Among many other asymmetric warfare tactics, radicalization is an ancient instrument, much like human shields, use of places of worship and hospitals as weapons depots.  With the advent of mass migration and Internet connectivity it has become easier to move through the stages of radicalization faster and with more precision. Radicalizing individuals and groups who live among the infidel is an asymmetric warfare instrument that is inexpensive, yet effective.

Family and friends may target their own children, but other triggers for radicalization are more organized, such as the relentless promotion of the ideological singularity of Islamic Wahhabism, with its access to funding tied directly to petro-dollars. The net is cast wide, staffed by zealots and well-paid recruiters using a multichannel approach to global recruitment and training. While there is no public study identifying the exact dollar figure spent on recruitment, training and organization, the anecdotal evidence suggests a multi-billion dollar global industry. Those who suggest that the radical actions we have seen by those who have undertaken dozens of horrific mass terror since 2001 are works of a few bad apples are naïve.  This is a loosely organized program of terror.

One can argue that since September 11th, 2001, the radicalized Islamists who plan or commit acts of violence are no longer terrorists and should be regarded as combatants. In fact, the Jihadists are in agreement with this definition.  They continue to indicate that they are engaged in Jihad (war against the non-believers).  It is we who haven’t come to terms with this fact yet. In Asymmetric warfare it is incumbent on all of us to employ an economy of force and response that includes the public.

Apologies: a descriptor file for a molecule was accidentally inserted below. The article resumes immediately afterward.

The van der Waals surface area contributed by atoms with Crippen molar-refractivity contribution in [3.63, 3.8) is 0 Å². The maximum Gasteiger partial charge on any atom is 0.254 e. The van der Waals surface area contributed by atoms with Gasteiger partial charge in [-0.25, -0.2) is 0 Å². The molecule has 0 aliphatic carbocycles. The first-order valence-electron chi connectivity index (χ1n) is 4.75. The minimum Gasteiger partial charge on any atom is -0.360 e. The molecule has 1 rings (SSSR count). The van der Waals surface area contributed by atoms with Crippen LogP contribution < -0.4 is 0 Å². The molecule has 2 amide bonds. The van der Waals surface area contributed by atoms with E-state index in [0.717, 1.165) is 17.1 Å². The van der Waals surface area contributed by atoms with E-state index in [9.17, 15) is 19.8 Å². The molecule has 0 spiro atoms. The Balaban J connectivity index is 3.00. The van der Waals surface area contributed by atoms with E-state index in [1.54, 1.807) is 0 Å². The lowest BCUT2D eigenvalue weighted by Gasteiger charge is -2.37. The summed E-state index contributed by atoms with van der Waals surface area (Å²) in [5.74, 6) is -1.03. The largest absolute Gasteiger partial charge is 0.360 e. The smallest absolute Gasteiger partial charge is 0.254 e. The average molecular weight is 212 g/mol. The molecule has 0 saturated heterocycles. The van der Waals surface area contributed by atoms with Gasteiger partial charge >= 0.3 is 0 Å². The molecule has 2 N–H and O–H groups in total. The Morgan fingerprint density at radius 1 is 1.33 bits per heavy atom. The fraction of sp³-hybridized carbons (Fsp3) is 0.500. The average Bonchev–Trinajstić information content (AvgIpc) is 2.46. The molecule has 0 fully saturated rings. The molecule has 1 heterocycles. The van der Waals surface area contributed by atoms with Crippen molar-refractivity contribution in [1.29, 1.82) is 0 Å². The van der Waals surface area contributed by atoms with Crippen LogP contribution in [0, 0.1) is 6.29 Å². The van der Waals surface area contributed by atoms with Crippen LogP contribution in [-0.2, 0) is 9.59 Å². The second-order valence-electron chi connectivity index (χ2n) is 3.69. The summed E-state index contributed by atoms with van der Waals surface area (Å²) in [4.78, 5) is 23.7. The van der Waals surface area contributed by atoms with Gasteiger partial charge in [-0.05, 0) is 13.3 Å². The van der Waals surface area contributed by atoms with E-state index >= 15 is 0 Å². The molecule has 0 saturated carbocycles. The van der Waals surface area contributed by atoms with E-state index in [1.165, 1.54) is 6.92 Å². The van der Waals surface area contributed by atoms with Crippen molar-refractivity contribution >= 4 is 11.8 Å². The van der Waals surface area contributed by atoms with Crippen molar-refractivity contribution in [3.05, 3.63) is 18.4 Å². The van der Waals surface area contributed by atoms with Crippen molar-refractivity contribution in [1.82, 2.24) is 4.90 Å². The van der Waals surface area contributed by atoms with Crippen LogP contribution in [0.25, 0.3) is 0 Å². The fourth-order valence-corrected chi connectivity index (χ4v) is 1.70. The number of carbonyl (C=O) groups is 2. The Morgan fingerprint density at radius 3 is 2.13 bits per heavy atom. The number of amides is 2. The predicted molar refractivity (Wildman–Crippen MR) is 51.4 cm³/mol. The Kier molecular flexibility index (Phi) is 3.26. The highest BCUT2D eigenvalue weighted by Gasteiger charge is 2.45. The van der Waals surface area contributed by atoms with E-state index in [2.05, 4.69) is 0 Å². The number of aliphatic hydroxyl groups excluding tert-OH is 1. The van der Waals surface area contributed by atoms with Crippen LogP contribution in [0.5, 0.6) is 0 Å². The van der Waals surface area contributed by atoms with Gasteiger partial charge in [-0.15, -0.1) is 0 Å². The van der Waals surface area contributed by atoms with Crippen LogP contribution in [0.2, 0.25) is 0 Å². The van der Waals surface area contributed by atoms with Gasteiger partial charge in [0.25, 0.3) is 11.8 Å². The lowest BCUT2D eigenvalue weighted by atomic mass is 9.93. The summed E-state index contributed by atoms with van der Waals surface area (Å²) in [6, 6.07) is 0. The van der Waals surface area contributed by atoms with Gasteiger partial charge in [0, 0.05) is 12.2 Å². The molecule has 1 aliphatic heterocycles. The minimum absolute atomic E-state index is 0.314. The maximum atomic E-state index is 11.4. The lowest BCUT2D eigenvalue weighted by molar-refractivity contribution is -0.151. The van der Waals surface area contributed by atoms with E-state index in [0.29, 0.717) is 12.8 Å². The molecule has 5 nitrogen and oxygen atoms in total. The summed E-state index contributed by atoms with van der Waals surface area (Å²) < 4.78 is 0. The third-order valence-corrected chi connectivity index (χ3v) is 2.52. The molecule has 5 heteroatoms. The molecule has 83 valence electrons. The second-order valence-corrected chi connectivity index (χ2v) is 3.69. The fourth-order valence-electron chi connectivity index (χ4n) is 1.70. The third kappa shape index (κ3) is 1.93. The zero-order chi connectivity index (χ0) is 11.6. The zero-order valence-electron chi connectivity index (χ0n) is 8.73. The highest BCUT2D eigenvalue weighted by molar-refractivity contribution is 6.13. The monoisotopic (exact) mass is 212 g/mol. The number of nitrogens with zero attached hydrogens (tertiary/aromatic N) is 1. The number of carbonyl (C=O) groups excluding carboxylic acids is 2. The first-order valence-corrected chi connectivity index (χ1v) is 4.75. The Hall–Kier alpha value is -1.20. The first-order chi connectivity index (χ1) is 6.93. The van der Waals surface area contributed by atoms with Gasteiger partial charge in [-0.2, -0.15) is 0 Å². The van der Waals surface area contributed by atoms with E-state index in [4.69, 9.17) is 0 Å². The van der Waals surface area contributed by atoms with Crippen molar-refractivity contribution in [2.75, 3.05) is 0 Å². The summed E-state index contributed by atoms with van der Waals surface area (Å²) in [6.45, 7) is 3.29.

Trying to predict and monitor thousands of potential disenfranchised (bad-apples) individuals with a predilection to commit acts of terror across Canada, US and Europe would be impossible. Finding and drying up the sources of funding is more doable, but it takes serious brass, which our leadership has not been able to muster yet. 

Oliver Javanpour is the CEO at Cyrus Echo, a public policy and international relations consulting firm in Ottawa. This piece was first published in the Ottawa Jewish B